Chihuahuas have kind of a complicated history, in no small part because the breed is so old their origins are a mix of oral history and archaeological finds.
While their exact beginnings are relatively unknown, what we do know is that Chihuahuas come from Mexico.
The current accepted theory is that they are descendants from a breed of dog that was favored by the Toltec civilization who lived in Mexico.
There are no written records but artifacts found suggest they held dogs in the hardest regard. Maybe this is where Chihuahuas originally got their need for attention from!
The conquistadors found these dogs in the region of Chihuahua when they first visited, hence their name.
Small dogs like Chihuahuas were relatively rare until the 20th Century but they are incredibly popular now.
Are Chihuahuas Good Family Dogs?
Chihuahuas are very loyal and loving dogs in the right situation (despite their reputation for small dog syndrome).
They can become incredibly protective of their own families and so their temperament often makes them poor family dogs.
They’re feisty to say the least.
While they are incredibly intelligent dogs, and can be friendly, Chihuahuas have a dynamite temper.
They’re a small dog with a giant personality.
Chihuahuas are fearless pups, something many owners find endearing. It’s this fearless nature that can make them tricky in the oft chaotic environment that families create.
In fact, most often when a Chihuahua is given up it is because a family cannot cope with changed circumstances.
Chihuahuas are no walk in the park for new dog owners.
Despite their reputation for having a quick temper, however, with the right care Chihuahuas can be a joy to own.
Here’s a closer look at Chihuahua care, including nutrition, exercise, grooming, and health requirements:
Look, most Chihuahuas are prone to overeating if you don’t monitor them so a Chihuahua’s diet is all about moderation.
If you feed them around half a cup of food a day over 3-4 meals then they should be satisfied.
Don’t feed your Chihuahua table scraps.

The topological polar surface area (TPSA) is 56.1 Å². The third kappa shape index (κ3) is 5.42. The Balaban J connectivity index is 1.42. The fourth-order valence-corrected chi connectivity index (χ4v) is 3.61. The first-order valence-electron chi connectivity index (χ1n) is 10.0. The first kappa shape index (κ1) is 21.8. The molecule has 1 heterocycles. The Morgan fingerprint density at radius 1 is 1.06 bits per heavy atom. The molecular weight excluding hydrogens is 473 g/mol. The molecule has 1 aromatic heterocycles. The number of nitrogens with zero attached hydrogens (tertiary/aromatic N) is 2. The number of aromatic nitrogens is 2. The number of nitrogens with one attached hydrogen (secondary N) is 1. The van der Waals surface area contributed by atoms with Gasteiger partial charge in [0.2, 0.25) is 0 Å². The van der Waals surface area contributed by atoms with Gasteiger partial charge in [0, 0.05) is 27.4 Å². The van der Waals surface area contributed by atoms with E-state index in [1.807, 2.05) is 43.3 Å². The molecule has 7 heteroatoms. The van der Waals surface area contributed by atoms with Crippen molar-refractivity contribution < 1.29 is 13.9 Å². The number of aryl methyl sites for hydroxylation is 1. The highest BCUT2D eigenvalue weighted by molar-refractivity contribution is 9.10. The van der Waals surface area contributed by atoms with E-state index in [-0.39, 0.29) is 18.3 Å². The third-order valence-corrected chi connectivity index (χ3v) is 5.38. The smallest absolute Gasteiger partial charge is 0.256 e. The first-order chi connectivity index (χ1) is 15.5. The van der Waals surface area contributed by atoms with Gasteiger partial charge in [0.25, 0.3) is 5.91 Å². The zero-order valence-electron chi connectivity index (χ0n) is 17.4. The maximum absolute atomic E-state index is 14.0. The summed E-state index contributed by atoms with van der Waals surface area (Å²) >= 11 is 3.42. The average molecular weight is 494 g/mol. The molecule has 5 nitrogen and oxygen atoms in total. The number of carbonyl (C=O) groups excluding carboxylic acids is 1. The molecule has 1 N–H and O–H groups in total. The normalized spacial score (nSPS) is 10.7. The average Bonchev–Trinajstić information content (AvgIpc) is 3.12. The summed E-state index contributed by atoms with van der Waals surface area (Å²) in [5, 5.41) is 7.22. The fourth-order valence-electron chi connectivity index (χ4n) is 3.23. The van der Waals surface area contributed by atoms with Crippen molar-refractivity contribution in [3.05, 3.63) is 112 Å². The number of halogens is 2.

There’s little nutritional value in scraps, and it promotes begging for extra food even if they don’t need it.
Overeating can cause health problems later in life for these pups so it’s best that you help them avoid it.
Chihuahuas need regular brushing to prevent matting.
How often they require this depends on their coat variety:
- A long-haired Chihuahua needs to be brushed at least once or twice a week.
- The smooth coat Chihuahua only needs occasional brushing, depending on its lifestyle. The more your dog goes outside, and on adventures, the more muck they’re going to pick up!
All Chihuahuas need their nails clipping occasionally. This can be done at home or by a professional.
Chihuahuas are no couch potatoes!
They love adventure, and to run around, but they can normally get this in quite a small space (being so small themselves!).
For them, a short walk can keep them very happy since for every step their owner takes a Chihuahua must take ten steps to keep up. Most owners go for short (30 minutes) and slow walks with their pups to make sure they’re getting exercise without exhausting them.
The great thing about Chi’s is that if they do get tired, all you need to do is pick them up and take them home. For this reason, Chihuahuas are often seen as ideal city and apartment pets.
Don’t forget about mental stimulation in addition to physical exercise!